EXPOSED: Medical aid 'looting'

04 September 2011 - 03:13 By ROB ROSE and STEPHAN HOFSTATTER
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An employee at a medical aid administration company has pleaded guilty to fraud in exchange for a 12-year suspended sentence - in a case that could lift the lid on rampant corruption in the R92-billion industry.

David Tselapedi, who was also placed under correctional supervision for three years, is now expected to blow the whistle on a racket in which trustees, meant to look after the interests of medical aid members, are taking bribes to allow people to loot medical aid funds. More arrests are expected in the case this week.

Tselapedi worked at Allcare Administrators, a Sandton-based company which pays the bills and administers four medical aids - Hosmed, Community Medical (Commed), PG Bison and Malcor - covering 160000 members. In his affidavit to court, Tselapedi admitted being behind false invoices of between R50 000 and R150000 submitted to Commed, and rigging elections to ensure Allcare was appointed as administrator.

In an interview after being sentenced Tselapedi said he took the plea as "my conscience wouldn't allow it" to continue.

"Normal South Africans, during these hardships, are faced with paying for private healthcare and instead of getting quality service, you find these guys doing these things heartlessly (to) these poor people, and I just couldn't take it."

Government regulator, the Council for Medical Schemes (CMS), now stands accused of sitting on a forensic report from February 2010 that detailed looting of medical aids run by Allcare. The 149-page report, which doesn't appear to have been acted on by the council, details how:

  • Hosmed chairman, Speed Mashilo, a mayor in Mpumalanga, had R100 000 paid into his bank account by a broker at Hosmed to keep his contract;
  • The wife of another Hosmed trustee, Joseph Sithole, got a R1-million contract to provide "wellness services" for municipalities for which there was "no evidence of service delivery";
  • Allcare MD Muzi Twala ran a company called The Printing Hub, which received R3.8-million for printing 138 000 brochures for Hosmed members - 105 000 more than the medical aid has members. Investigators said "no evidence existed of proof of delivery of printed materials";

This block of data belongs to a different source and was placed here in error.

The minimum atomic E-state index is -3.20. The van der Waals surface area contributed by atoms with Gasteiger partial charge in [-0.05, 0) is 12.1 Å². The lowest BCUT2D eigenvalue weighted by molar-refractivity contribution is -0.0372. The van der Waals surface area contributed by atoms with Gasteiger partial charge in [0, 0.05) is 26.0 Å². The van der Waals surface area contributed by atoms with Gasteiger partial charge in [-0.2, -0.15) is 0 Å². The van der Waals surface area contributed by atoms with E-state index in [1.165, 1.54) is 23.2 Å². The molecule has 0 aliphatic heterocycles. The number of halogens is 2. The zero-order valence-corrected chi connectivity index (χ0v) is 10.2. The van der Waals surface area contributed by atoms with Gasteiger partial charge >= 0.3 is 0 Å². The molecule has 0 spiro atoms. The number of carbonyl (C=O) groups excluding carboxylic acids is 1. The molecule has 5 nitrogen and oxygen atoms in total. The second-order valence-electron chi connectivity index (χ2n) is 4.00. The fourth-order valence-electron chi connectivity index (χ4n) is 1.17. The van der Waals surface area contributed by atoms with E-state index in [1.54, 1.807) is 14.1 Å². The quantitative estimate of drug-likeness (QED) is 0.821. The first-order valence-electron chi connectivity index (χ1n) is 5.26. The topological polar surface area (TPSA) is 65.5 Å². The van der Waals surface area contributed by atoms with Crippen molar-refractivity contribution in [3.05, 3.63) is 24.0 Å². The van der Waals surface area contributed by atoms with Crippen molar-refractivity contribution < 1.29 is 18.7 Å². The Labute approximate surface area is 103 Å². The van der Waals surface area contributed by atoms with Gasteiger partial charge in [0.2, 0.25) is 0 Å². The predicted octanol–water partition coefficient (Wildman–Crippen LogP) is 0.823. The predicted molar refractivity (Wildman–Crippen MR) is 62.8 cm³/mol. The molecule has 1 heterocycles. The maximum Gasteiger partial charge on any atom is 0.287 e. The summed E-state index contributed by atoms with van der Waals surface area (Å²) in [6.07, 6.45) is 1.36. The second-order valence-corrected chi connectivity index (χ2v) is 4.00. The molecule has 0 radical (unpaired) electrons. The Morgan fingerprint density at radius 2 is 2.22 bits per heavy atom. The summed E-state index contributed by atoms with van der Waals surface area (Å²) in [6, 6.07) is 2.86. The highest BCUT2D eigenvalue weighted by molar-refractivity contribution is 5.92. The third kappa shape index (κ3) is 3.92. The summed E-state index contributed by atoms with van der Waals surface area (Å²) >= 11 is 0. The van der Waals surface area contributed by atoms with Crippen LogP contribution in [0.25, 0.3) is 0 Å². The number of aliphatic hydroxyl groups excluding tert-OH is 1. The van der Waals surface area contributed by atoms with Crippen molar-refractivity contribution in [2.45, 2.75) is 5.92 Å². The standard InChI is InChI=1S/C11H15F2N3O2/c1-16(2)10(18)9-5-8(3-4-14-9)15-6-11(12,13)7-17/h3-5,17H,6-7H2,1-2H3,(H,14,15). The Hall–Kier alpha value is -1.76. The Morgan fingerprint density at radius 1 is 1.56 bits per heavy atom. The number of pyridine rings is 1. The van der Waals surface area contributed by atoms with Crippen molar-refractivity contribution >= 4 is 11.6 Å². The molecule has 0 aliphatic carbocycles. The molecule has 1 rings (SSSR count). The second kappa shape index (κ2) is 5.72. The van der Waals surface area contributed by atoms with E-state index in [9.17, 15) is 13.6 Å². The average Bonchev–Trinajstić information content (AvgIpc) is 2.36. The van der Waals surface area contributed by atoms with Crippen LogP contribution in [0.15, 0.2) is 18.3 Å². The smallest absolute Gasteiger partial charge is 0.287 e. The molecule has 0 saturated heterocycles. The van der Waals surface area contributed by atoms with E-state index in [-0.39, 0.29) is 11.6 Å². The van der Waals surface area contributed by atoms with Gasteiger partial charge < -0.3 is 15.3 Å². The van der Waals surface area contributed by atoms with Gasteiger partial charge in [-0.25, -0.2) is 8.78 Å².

• Hosmed brokers, who didn't even submit invoices, were paid inflated sums by Allcare. This included 10 brokers not registered with the Council of Medical Schemes, while VAT of R3.2-million was paid to brokers who weren't registered as VAT vendors; and,
  • Fraudulent invoices under the name of Pamla Banzi were fabricated so that R685 680 was paid to a mysterious bank account that didn't belong to the company.

Allcare CEO Howard Phillips dismissed Tselapedi's claims that the company was involved in rigging elections to ensure it was reappointed as Commed's administrator.

"He must prove those allegations, I think some of them are laughable," he said.

On the forensic report, Philips said that if there was any corruption, it took place at the medical aids and not at his company.

He admitted that Allcare did bear some responsibility for what went on. "If we're told to pay an account [by the medical aid] and we carry on paying, then we get rapped over the knuckles by our auditors [who ask] why didn't we query it. Well, maybe we've learnt our lesson that you can't just accept anything," he said.

Phillips said the CMS did tackle Allcare as to whether it was a "fit and proper" administrator but did not raise any of the fraud allegations in the forensic report.

"If Allcare has got to answer to anything, we most certainly will answer to it."

CMS's registrar Dr Monwabiso Gantsho denied the council had brushed aside the issues. "These processes, as you can imagine, take time . also, information does not always come to our attention all in one go, even on matters that could have started in February 2010," he said.

Twala's R3.8-million deal to print brochures for Hosmed was a "clear conflict of interest", the report said, as he was the MD of Hosmed's administrator, Allcare.

But Twala told the Sunday Times he saw no conflict of interest.

"I work for the administrator. The scheme is a separate entity. I quoted like every other person quotes." He said the allegations were "vile, malicious and devoid of truth. I am therefore taking legal advice."

Phillips said the matter was "dealt with" internally "quite severely. (Twala) wasn't fired, but we had a serious discussion with all the directors."

The forensic report also highlighted "possible acts of corruption" in a separate case of R100 000 going into the bank account of former Hosmed chairman, Speed Mashilo.

A Durban broker said in a sworn statement that he was told "to pay an amount of R100 000 to Mr Mashilo (to) keep his broker contract with Hosmed", the report said. Copies of bank transfers were attached.

Mashilo admitted receiving the cash but claimed it was a "loan" from the scheme's former principal officer Joseph Sithole, who, in turn, had borrowed it from the broker. He claimed he was unaware his benefactor was a Hosmed broker. "Should I have known [that], I would have gone to the police."

Sithole couldn't be contacted by the Sunday Times. He was also implicated in the R1-million payment for "wellness services" to his wife, Miriam Sithole, for which there was "no evidence" of delivery.

Miriam Sithole admitted being married to him, but broke numerous commitments to meet the Sunday Times to discuss the deal.

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